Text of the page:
Los Angeles Times Feature: Big Sir talks about creating a new album in the face of illness
During 12 years of sonic partnership, vocalist Lisa Papineau and bassist Juan Alderete’s mesh of meditative lyrics, electro-inflected boom-bap and prog-jazz has combined fury and philosophy in a way that doesn’t have to shout to be heard.
Formed in 1999, their band, Big Sir, brought together the operatic tone of Alderete’s fretless bass with Papineau’s penchant for soulful restraint. On Feb. 7 the band released “Before Gardens, After Gardens,” their first album in six years, via Rodriguez Lopez / Sargent House.
Despite their positive outlook on an album over half a decade in the making, the inspiration it took to make it has taken a serious, very literal toll on their bodies.
Shortly after completing their previous album, “Und Die Scheiße Ändert Sich Immer” in 2006, Papinaeu and Alderete were both diagnosed with life-threatening diseases. Alderete was found to have polycythemia vera, a rare bone marrow disease that makes the body produce too many red blood cells, while Papineau discovered she had multiple sclerosis. And just three weeks before the release of the album, heavily steeped in reflections on life and death, Papineau was also diagnosed with cancer.
Despite their health obstacles, both have been incessantly busy with projects ranging from Alderete’s work as the bassist for The Mars Volta to Papineau’s solo career and collaborations with artists like Air and M83 and ME & LP with Matt Embree of RX Bandits. But even with so many other projects to occupy their time, both admit that their shared sense of humor, affinity for bass and West Coast gangsta rap creates a bond that keeps them together.
Ahead of Big Sir’s gig at Harvelle’s in Long Beach on Monday, Papineau and Alderete spoke to Pop & Hiss about crafting their new album and facing mortality head-on.
Pop & Hiss: What is special about the chemistry you two have with this project as a bassist and vocalist?
Lisa Papineau: Musically for me, the thing I responded to as a singer was the tone of the fretless bass and how much like a voice it sounded and being able to kind of sing along with it, not like you’re a solo singer. And with this project, all the comments about my voice are “it’s whispery sounding.” Well, it’s not whispery and it took a lot to find an organic tone that’s playing along with the bassline and I don’t want to disrespect the space that bassline creates. I’m going to try to slip under it.
How are both of you doing these days after being blindsided with major illnesses right before embarking on the new album?
LP: I’m really struggling with walking and for the past year I haven’t really been able to use my hands. They feel like they’re being squeezed with rubber bands. But more importantly, we’ve spent all these years writing this album that’s a reflection on life and death and accepting death and being OK to move to the next realm. And just as we finish it I find out I have cancer. And I’m just saying to Juan: “You’ve got to be kidding me. This is is like a made-for-TV movie, or like payback from the universe.”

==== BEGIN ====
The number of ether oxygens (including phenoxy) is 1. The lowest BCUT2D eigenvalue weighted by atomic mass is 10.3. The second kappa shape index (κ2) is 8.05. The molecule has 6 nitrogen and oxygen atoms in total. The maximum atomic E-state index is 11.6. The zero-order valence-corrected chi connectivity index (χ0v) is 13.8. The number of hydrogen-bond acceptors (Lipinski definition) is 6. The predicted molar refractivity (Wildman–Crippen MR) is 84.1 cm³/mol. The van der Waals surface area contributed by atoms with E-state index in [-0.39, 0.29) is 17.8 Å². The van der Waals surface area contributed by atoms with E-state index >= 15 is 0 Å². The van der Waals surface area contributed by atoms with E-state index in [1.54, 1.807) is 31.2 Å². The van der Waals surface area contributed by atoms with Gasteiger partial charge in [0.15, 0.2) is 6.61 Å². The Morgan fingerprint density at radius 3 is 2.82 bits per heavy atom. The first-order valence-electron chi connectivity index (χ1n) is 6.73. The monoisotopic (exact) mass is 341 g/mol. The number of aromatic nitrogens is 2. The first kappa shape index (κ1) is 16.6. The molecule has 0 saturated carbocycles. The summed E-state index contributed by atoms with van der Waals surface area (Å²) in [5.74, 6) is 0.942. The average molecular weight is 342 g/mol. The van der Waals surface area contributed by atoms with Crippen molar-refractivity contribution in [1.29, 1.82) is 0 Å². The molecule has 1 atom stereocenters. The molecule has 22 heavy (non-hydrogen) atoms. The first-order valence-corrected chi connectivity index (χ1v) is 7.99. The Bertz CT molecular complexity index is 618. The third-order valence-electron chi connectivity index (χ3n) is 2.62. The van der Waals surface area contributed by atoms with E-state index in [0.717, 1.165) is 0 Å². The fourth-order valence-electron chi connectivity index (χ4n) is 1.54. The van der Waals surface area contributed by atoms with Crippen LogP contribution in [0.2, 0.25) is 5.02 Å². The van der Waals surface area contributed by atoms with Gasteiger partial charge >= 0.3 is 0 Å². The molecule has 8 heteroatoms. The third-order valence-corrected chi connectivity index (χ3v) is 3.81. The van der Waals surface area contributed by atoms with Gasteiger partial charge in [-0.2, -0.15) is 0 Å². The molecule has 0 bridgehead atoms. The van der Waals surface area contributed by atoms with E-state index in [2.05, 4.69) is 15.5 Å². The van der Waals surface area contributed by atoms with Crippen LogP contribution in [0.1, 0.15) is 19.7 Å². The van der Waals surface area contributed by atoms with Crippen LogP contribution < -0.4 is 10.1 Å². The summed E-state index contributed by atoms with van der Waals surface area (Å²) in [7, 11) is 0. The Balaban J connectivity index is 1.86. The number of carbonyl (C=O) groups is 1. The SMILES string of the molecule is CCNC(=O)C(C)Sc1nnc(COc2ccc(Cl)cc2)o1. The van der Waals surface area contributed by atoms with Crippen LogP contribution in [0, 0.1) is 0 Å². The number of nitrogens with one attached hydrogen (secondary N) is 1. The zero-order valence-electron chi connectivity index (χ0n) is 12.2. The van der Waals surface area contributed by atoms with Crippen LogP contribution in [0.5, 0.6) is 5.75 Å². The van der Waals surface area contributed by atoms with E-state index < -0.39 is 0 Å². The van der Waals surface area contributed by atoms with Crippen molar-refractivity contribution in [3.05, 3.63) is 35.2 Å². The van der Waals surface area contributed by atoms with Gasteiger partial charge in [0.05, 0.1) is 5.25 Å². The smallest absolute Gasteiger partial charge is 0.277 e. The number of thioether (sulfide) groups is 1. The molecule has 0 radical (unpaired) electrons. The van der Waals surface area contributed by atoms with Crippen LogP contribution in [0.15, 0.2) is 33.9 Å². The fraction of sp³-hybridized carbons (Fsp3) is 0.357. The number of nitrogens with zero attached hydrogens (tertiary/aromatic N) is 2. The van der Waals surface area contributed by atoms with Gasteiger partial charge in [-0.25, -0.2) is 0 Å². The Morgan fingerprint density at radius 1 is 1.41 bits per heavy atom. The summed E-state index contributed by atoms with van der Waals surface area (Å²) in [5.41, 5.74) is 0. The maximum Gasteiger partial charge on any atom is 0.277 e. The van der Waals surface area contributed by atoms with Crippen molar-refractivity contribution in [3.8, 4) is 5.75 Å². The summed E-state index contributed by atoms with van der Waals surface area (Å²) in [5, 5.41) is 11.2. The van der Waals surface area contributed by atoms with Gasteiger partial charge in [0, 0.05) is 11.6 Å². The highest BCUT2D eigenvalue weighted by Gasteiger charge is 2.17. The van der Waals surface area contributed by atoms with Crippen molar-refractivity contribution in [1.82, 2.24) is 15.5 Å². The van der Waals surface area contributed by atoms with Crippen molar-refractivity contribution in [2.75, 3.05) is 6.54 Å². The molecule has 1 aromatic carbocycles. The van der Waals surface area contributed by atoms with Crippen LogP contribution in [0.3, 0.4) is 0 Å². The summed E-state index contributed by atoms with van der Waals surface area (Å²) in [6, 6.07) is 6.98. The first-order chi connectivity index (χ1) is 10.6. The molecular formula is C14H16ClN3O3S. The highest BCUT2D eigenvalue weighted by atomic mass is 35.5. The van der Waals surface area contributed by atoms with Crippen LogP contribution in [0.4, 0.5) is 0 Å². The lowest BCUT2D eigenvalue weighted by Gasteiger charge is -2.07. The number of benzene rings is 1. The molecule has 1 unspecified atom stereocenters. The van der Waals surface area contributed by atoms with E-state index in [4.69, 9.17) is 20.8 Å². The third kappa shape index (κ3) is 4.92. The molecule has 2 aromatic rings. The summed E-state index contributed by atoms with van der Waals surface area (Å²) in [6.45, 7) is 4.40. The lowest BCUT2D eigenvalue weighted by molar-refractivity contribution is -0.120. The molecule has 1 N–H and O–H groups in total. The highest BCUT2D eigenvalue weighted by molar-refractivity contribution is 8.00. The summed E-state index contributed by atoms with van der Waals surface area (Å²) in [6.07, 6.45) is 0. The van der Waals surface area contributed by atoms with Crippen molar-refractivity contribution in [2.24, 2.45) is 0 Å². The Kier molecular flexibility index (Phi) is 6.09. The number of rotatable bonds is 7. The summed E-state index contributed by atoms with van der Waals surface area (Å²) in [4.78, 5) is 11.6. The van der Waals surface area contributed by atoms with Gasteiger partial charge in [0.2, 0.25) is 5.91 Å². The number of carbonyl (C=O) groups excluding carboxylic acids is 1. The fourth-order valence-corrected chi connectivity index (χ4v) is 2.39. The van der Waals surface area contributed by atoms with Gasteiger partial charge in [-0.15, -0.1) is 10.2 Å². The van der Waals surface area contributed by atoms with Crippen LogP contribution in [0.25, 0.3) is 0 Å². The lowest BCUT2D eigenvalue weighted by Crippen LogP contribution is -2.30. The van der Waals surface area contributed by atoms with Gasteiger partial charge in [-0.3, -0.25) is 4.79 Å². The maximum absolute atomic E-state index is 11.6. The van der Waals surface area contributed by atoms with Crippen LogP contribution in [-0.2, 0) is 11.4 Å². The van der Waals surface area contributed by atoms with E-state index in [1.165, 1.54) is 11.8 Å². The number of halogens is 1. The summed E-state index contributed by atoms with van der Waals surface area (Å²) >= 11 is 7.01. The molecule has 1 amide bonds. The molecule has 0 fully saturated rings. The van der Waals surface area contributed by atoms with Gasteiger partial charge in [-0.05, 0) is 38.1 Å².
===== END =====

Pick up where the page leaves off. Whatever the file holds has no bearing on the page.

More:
Juan Alderete: Even though we were getting hit with all these health issues, it won’t affect our intent to present this music live and on record and through artwork. Lisa still does all the artwork for the albums. Through medication for my disease, I’m fine. My disease tends to work over time; I feel great right now but in five years I don’t know. Some people, this disease hits them hard.
Aside from your health, was there anything else that what accounted for the six-year gap between albums?
LP: It started in 2006 and then there was downtime because we were both making other records and writing things here and there. But we got a lot more hard-core about 2009 and we ended up cutting out a lot of stuff and doing new songs and we ended up doing a shorter record and using some songs for different projects. Also, we worked on it in between traveling.
Your newer songs seem to have a bit more of an electronic influence than past records. Did you notice any particular stylistic changes on this album?
JA: On the first record we used SB 1200 and MPCs or drum machines. But nowadays we’ve got Logic [beat-making software] and it’s so much easier. Lisa and I love hip-hop and this is kind of our way of creating hip-hop-type music. We might’ve made this kind of record back then, but it was just harder.
LP: We actually recorded a lot of live stuff and then chopped it up. The elements are still the same but maybe we just oriented toward more digitally cut-up stuff which is more hip-hop or electro.
Talk about some of your musical tastes outside of some of the other projects you’ve been in.
JA: I rep L.A. hip-hop over anything any day. And it’s got to be gangster. Lisa was way deeper into Warren G than I was. Before her I’d just gotten into his hits, but she was like, “You’d better check out that album, fool,” so I ended up getting into it even more. But for the record, Rodney O and Joe Cooley are the ones who started gangsta rap. They were the first ones to really go hard in their rhymes. But, seriously, I cannot find a Rodney O and Joe Cooley T-shirt anywhere. I want an “Everlasting Bass” T-shirt. I would kill for that.